Light Paintings

The first images are representative of my “light paintings”. They are acrylic on Plexiglas and utilize back lighting within a self-contained box. The intention of the light paintings is to express a mood or feeling, amplified by light, creating an environment rather than an object. These works increase the expression of non-objective content and cause the viewer to slow down and reflect on what he or she sees. The need is not to have the viewer “see” what I do but to be confronted by my means of communication in a new technical and conceptual way. These works have been exhibited at the Museum of Neon Art in Los Angeles, CA and are in permanent collections in Chicago, Denver, New York, Los Angeles, San Francisco, Paris and Tokyo.

California Paintings

The next group of work includes examples of paintings on paper created while living in Los Angeles and San Francisco, California. Keeping with the non-objective direction, these large-scale works use basic subject matter as points of departure.

Tokyo Exhibition

The paintings and drawings titled “Tokyo Exhibition” are examples of work from a solo exhibit at the Isetan Museum of Fine Art in Tokyo, Japan in 1993. These works show of continued use of fish, figures, etc. as points of departure.

Berman Museum Exhibition

These acrylic paintings and drawings on paper from the late 90’s and represents the most recent completed body of work. Although these figurative works break away from the non-objective imagery, they still have an abstract expressionistic approach to the painting process. These works were intended to combine a recognizable image (the figure) with a non-objective sensibility. This series of paintings and drawings were first exhibited at the Philip and Muriel Berman Museum of Art, Collegeville, PA in 1998.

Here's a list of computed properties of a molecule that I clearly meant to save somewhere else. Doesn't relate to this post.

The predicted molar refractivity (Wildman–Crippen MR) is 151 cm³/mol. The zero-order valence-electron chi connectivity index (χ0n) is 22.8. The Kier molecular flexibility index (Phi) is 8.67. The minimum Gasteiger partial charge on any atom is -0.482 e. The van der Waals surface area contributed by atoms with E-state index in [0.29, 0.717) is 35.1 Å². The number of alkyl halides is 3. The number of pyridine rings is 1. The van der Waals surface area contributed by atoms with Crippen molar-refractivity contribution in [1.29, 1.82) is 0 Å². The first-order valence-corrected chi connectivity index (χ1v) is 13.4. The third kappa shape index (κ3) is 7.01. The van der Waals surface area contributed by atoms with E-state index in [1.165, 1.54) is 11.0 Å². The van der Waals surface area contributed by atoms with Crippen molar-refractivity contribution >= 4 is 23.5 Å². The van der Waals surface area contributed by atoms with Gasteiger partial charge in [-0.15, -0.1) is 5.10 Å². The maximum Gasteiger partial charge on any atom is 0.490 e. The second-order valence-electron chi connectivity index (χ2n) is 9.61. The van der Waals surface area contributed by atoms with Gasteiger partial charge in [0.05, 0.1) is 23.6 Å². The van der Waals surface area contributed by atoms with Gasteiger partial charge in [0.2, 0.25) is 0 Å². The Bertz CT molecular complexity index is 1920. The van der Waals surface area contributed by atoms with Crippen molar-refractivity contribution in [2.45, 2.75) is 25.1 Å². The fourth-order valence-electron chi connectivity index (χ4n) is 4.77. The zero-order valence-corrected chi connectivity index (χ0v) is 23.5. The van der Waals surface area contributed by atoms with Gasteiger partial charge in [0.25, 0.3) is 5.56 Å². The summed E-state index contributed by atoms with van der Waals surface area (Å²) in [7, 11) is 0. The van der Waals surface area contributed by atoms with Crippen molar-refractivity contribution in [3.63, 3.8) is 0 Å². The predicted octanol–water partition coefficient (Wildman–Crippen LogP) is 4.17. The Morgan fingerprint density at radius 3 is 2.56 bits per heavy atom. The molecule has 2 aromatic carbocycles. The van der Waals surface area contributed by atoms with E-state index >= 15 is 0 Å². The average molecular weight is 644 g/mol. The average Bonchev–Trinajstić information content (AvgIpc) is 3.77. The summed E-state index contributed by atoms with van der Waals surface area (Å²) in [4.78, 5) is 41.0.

Recent Work – Constructs

The last group of images is the future direction of my work and are examples of the most recent constructed paintings. These works are mixed media, which utilize acrylic, canvas, wood, metal, masonite and Plexiglas. The introduction of actual three-dimensional objects creates a new and exciting element that breaks the traditional format and brings parts of the real world into play. These relief paintings combine traditional painting with sculptural and industrial elements to create a new kind of “cyborg”. A return to the non-objective, these works hint at imagery that once again entices the viewer to participate in a visual and conceptual game.